• Molasses
  • Agave nectar
  • Maple syrup
  • Table sugar
  • Sugary and carbonated drinks
  • Any foods that contain too much sugar

Caffeine

Although the DASH diet plan does not really get into much detail about caffeine and alcohol, it is still advisable to limit drinking alcohol and caffeinated drinks, as excessive amounts of these can increase blood pressure.

Healthy, Tasty Food You Can Swap for Junk Food

Do’s

These are the things you must do for the DASH diet to become more effective:

  • Fill ½ of your plate with vegetables or include vegetables as a side if you’re having sandwiches or pasta.
  • Grab on some fresh or dried fruits instead of snacking on overly sweet treats.
  • Choose low-fat or nonfat products either for your dairy products, oils, and condiments.
  • Make use of herbs and spices as salt alternatives
  • Drink fresh fruit or vegetable juices or just plain water instead of having carbonated sodas, energy drinks, and fruit-flavored powdered drinks.
  • If you’re looking for something savory, a nice treat you can snack on is vegetable sticks with some dipping sauce or a couple of low-fat or nonfat cheese slices.
  • Be creative with your meals and find ways on how to incorporate vegetables into your recipes.
  • Limit your meat consumptions by using alternatives like tofu and vegetarian meats.
  • Slowly train yourself to eat in smaller portions. It is better to cut back your meals gradually rather than instantaneously.

How is the DASH Diet Different From Other Diets?

DASH diet is one of the most followed diets in the world since its main approach is to manage and prevent hypertension without the need for medication. The Dash Diet guidelines are not that strict when compared to other diets available. It encourages people to eat healthily but does not prohibit them from completely removing the foods they used to eat before.

DASH diet’s main goal is to reduce sodium intake, eat more fresh foods like fruits and vegetables, and control sugar and fatty foods. The DASH diet is not a complicated diet to follow since the ingredient you would most likely use in your meals are easy to find in the market.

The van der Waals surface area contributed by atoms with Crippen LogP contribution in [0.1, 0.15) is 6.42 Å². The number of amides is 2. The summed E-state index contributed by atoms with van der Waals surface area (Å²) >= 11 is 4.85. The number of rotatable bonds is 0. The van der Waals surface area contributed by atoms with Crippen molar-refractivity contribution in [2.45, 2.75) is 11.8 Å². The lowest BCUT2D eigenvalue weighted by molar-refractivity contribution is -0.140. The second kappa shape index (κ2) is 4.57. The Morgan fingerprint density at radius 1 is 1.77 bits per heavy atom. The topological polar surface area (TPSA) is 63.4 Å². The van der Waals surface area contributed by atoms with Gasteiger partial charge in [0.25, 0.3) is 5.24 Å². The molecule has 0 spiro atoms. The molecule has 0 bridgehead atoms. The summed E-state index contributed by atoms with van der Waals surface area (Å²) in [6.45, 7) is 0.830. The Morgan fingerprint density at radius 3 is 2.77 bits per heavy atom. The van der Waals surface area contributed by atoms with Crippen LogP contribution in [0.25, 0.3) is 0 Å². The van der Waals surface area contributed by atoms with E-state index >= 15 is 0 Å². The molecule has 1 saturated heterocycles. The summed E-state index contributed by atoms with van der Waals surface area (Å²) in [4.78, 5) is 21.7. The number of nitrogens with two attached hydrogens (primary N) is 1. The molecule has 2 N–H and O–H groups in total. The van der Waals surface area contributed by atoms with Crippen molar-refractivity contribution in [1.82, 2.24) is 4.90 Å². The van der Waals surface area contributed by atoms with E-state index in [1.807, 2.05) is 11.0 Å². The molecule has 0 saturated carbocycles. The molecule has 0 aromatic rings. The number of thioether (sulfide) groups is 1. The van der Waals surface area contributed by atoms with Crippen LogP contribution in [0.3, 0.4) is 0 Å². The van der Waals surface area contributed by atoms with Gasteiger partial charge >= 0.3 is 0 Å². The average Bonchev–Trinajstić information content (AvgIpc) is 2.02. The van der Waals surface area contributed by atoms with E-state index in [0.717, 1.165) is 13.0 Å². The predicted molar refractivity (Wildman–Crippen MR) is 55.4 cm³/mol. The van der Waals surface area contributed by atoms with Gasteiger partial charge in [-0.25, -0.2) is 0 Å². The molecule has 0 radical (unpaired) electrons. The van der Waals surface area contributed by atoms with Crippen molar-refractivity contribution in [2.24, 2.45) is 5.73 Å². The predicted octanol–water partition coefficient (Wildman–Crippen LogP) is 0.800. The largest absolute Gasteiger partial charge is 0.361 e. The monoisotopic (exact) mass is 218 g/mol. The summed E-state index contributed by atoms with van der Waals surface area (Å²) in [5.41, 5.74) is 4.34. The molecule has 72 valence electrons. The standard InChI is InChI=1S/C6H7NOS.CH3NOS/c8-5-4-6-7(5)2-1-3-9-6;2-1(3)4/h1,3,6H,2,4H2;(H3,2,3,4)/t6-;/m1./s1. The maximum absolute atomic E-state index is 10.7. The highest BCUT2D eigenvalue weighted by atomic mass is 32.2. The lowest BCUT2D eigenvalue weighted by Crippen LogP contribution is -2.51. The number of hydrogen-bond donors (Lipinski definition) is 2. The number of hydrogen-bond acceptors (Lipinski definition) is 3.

You don’t need to worry about getting hungry when doing a DASH Diet since this eating plan includes all sources of nutrients you need like carbohydrates, protein, fats, and others. Unlike fad diets, the DASH diet is easier to maintain as it supports long-term lifestyle changes.

Key Takeaways

Although the DASH Diet is developed for people who have hypertension, it is also a great eating plan for beginners who are just starting to explore the world of healthy eating and lifestyle. The DASH Diet will not only lower your high blood pressure, but it can also reduce your risks of acquiring other chronic diseases.

To enjoy the full benefits of the DASH Diet, make sure to commit to it, follow its guidelines religiously, and combine it with regular exercise.

Learn more about Healthy Eating here.

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Sources

DASH Diet (Dietary Approaches to Stop Hypertension)  https://www.ncbi.nlm.nih.gov/books/NBK482514/ Accessed August 30, 2020

Dash Diet: Healthy Eating to Lower your Blood Pressure https://www.mayoclinic.org/healthy-lifestyle/nutrition-and-healthy-eating/in-depth/dash-diet/art-20048456 Accessed August 30, 2020

DASH Diet https://my.clevelandclinic.org/health/articles/16907-dash-diet Accessed August 30, 2020

What is Dash Diet? https://www.dashdiet.org/what-is-the-dash-diet.html Accessed August 30, 2020

Your Guide with Lowering Down your Blood Pressure with DASH https://www.nhlbi.nih.gov/files/docs/public/heart/new_dash.pdf Accessed August 30, 2020

DASH Eating Plan https://www.rrmc.org/app/files/public/1572/DASH-Diet-Informational-Brochure.pdf Accessed August 30, 2020

 

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Written by Mayvilyn Cabigao Updated Dec 18, 2020
Fact Checked by Chris Icamen